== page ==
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'Fat Princess' game stirs up heavy debate

Sony rolled out "LittleBigPlanet," "God of War 3" and "Resistance 2" at its E3 press conference. And what is everyone talking about? A cartoony game from a no-name studio about a fat princess.
Image: Fat Princess
If you blinked during Sony's press conference at E3, you likely missed the cartoony "Fat Princess." But this downloadable game is getting plenty of attention — and not necessarily the good kind. Sony

Sony rolled out "LittleBigPlanet," "God of War 3" and "Resistance 2" at its E3 press conference. And what is everyone talking about? A cartoony game from a no-name studio about a fat princess.

Why? Well, it isn’t the cartoony art style (although it is kind of cute). And it’s not the unique twist it takes on the old capture-the-flag game mechanic. No, what’s got everyone talking about “Fat Princess,” the forthcoming PlayStation Network game from Seattle’s Dark Star Industries is that the core objective involves stealing a princess and stuffing her with cake until she’s too fat to move.

Just what are people saying? Plenty. Feminist bloggers say the concept — and the title — is hostile to women. And those that defend the game — which, incidentally, doesn’t ship until spring — say that the feminists need to just shut up.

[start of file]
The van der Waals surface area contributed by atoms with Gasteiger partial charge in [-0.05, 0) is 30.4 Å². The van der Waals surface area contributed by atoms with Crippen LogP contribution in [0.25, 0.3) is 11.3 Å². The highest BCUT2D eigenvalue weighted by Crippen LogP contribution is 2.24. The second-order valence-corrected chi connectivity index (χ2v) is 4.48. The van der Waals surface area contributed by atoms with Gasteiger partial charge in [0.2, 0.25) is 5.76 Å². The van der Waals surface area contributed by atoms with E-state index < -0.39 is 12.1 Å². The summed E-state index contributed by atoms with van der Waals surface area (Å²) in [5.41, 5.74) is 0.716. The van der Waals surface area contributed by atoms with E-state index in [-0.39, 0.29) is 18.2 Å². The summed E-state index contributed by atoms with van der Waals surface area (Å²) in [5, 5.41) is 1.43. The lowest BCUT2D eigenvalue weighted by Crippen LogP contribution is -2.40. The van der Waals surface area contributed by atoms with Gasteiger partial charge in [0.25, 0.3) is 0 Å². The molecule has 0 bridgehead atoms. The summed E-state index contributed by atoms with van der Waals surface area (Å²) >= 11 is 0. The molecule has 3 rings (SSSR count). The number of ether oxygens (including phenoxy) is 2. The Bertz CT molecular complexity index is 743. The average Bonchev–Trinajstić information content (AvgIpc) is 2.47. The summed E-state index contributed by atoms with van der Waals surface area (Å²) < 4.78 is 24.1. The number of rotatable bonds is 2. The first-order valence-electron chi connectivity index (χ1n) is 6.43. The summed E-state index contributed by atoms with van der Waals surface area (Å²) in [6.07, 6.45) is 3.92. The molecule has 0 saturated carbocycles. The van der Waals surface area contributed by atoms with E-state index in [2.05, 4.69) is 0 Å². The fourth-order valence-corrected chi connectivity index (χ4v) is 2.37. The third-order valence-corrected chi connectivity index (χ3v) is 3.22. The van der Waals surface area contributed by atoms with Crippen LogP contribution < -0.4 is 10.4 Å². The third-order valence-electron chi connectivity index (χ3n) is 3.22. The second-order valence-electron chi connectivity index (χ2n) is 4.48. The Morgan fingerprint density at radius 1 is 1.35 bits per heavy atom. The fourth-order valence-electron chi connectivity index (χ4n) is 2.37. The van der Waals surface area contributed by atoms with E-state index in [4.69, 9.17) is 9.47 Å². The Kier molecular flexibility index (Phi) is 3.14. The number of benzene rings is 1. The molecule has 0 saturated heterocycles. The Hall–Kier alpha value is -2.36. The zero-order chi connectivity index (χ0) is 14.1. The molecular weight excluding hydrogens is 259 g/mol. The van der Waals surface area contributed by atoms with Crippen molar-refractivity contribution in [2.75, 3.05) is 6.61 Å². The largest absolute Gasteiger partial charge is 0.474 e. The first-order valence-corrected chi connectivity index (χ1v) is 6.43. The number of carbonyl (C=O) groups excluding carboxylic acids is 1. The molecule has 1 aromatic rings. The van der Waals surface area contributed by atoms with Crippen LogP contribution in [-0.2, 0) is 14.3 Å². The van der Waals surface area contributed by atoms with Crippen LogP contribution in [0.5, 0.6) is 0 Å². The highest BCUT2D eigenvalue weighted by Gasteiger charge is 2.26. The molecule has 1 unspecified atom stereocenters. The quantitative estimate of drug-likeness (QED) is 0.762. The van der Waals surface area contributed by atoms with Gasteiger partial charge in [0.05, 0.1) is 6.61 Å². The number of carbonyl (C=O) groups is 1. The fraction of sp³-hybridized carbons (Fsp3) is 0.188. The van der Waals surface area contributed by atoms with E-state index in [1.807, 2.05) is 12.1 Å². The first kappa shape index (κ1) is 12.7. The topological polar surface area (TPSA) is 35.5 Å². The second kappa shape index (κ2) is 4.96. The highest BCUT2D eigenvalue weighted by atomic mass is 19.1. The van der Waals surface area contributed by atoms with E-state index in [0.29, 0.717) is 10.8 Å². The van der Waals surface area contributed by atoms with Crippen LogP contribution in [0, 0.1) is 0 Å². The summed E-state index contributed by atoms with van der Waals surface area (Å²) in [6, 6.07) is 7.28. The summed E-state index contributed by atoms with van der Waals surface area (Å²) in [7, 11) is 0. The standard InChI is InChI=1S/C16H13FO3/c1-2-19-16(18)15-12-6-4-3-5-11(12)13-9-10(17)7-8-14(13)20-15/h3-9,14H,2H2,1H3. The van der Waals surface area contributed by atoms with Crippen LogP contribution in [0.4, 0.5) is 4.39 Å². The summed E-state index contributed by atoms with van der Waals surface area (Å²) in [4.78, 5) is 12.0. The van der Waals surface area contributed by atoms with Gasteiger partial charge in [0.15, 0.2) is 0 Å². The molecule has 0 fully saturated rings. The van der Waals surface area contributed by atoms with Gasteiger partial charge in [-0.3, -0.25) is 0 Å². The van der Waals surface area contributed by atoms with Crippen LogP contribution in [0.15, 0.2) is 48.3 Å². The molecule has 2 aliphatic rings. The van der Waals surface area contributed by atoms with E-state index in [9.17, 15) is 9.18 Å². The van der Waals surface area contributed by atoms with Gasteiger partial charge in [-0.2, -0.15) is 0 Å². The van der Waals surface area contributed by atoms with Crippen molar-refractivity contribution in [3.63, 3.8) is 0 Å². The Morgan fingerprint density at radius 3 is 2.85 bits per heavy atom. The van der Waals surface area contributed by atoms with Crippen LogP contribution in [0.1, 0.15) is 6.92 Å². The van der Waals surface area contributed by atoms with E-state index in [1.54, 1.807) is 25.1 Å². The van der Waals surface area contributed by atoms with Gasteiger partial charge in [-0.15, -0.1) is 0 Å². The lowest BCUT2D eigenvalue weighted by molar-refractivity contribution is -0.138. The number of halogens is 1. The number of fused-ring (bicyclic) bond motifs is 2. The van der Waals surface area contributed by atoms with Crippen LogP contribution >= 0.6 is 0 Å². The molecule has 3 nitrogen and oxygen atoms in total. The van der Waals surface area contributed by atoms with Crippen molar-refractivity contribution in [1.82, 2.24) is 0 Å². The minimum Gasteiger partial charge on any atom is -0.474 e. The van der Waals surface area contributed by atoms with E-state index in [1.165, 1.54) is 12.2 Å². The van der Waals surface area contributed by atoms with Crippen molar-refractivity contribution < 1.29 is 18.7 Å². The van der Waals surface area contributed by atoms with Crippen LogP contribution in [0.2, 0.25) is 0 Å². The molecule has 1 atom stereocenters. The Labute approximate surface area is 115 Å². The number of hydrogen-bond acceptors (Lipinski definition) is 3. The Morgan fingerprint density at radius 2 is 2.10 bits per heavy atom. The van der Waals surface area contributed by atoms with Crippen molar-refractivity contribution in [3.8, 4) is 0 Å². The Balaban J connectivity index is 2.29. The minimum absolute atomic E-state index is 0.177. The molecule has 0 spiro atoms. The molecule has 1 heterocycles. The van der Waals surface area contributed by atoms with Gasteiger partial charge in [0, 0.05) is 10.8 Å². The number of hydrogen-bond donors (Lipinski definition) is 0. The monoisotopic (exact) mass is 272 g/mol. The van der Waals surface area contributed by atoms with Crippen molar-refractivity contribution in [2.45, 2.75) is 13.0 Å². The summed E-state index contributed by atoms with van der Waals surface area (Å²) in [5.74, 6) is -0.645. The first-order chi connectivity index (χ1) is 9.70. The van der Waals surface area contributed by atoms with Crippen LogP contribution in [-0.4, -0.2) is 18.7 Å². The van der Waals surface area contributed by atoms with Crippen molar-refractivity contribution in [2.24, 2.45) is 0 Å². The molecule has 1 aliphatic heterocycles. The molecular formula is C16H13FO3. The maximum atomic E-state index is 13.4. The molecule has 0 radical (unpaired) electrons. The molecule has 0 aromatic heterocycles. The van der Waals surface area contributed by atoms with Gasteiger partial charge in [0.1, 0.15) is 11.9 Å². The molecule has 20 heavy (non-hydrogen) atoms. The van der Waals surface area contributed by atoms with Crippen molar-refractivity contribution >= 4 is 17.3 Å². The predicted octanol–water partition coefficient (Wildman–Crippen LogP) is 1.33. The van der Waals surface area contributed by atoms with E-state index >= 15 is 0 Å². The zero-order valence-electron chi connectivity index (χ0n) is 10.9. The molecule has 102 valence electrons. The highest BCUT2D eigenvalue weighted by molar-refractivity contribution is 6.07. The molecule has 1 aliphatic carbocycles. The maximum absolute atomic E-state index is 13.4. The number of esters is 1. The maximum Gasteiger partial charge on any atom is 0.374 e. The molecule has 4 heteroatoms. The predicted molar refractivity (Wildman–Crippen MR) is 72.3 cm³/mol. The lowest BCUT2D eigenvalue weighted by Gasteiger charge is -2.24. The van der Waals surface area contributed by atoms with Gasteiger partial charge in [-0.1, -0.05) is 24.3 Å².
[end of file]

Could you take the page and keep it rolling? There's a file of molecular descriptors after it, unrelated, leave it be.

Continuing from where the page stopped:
The flame war that’s ensued on the Internet is pretty much what you’d expect: lots of name calling, lots of four-letter words, plenty of “It’s just a game!” comments on game blogs. Sony, which doesn’t want to wade into the fray, will only say that they didn’t intend for the game to be controversial — just fun.

Really? A giant company with lots of smart people didn’t consider that a game called “Fat Princess” might be offensive in this easily offended society of ours? Controversy sells games. If they’d called the game “Storming the Castle” and buried the fat princess business in paragraph four of the press release, this game would have gotten about a tenth of the attention it’s receiving now.

“We did not, in any way, shape or form, intend to mislead or offend or distract people with the title of the game,” says Sony’s Deborah Mars, senior producer on ”Fat Princess.”

Not much is known about “Fat Princess” at this point. The game was a last-minute addition to Sony’s show-and-tell at E3, the game-industry conference earlier this month in Los Angeles. What’s being written — fact and fiction — about “Fat Princess” is based on some screen shots, one playable level and a 15-second trailer during Sony’s otherwise snore-worthy press conference.

But the games press picked up on it — and loved it. hailed the game as charming, with “whimsical visuals and oddball humor (that) draw you in.” It earned several best-of awards at the show, including “Best Downloadable Game” from GameSpy and